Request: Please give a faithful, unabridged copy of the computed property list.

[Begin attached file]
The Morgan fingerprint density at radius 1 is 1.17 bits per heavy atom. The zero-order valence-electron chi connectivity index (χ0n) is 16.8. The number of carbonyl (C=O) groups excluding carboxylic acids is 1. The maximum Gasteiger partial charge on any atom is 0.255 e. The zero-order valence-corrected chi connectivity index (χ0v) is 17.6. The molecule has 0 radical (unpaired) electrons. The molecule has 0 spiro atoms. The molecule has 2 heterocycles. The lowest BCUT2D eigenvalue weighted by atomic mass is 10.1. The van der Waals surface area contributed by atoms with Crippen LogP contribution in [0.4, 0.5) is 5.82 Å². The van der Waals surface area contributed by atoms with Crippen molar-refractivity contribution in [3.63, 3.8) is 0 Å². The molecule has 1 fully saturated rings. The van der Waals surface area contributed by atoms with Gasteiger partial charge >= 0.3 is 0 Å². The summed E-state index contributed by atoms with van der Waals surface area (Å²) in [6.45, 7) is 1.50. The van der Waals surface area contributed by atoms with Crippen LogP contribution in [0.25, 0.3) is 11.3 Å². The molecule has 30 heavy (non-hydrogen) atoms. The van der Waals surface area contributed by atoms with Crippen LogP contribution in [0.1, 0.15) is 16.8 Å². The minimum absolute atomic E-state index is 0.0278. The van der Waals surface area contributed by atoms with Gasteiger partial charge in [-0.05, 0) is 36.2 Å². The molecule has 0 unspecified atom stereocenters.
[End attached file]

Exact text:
The Morgan fingerprint density at radius 1 is 1.17 bits per heavy atom. The zero-order valence-electron chi connectivity index (χ0n) is 16.8. The number of carbonyl (C=O) groups excluding carboxylic acids is 1. The maximum Gasteiger partial charge on any atom is 0.255 e. The zero-order valence-corrected chi connectivity index (χ0v) is 17.6. The molecule has 0 radical (unpaired) electrons. The molecule has 0 spiro atoms. The molecule has 2 heterocycles. The lowest BCUT2D eigenvalue weighted by atomic mass is 10.1. The van der Waals surface area contributed by atoms with Crippen LogP contribution in [0.4, 0.5) is 5.82 Å². The van der Waals surface area contributed by atoms with Crippen molar-refractivity contribution in [3.63, 3.8) is 0 Å². The molecule has 1 fully saturated rings. The van der Waals surface area contributed by atoms with Gasteiger partial charge >= 0.3 is 0 Å². The summed E-state index contributed by atoms with van der Waals surface area (Å²) in [6.45, 7) is 1.50. The van der Waals surface area contributed by atoms with Crippen LogP contribution in [0.25, 0.3) is 11.3 Å². The molecule has 30 heavy (non-hydrogen) atoms. The van der Waals surface area contributed by atoms with Crippen LogP contribution in [0.1, 0.15) is 16.8 Å². The minimum absolute atomic E-state index is 0.0278. The van der Waals surface area contributed by atoms with Gasteiger partial charge in [-0.05, 0) is 36.2 Å². The molecule has 0 unspecified atom stereocenters.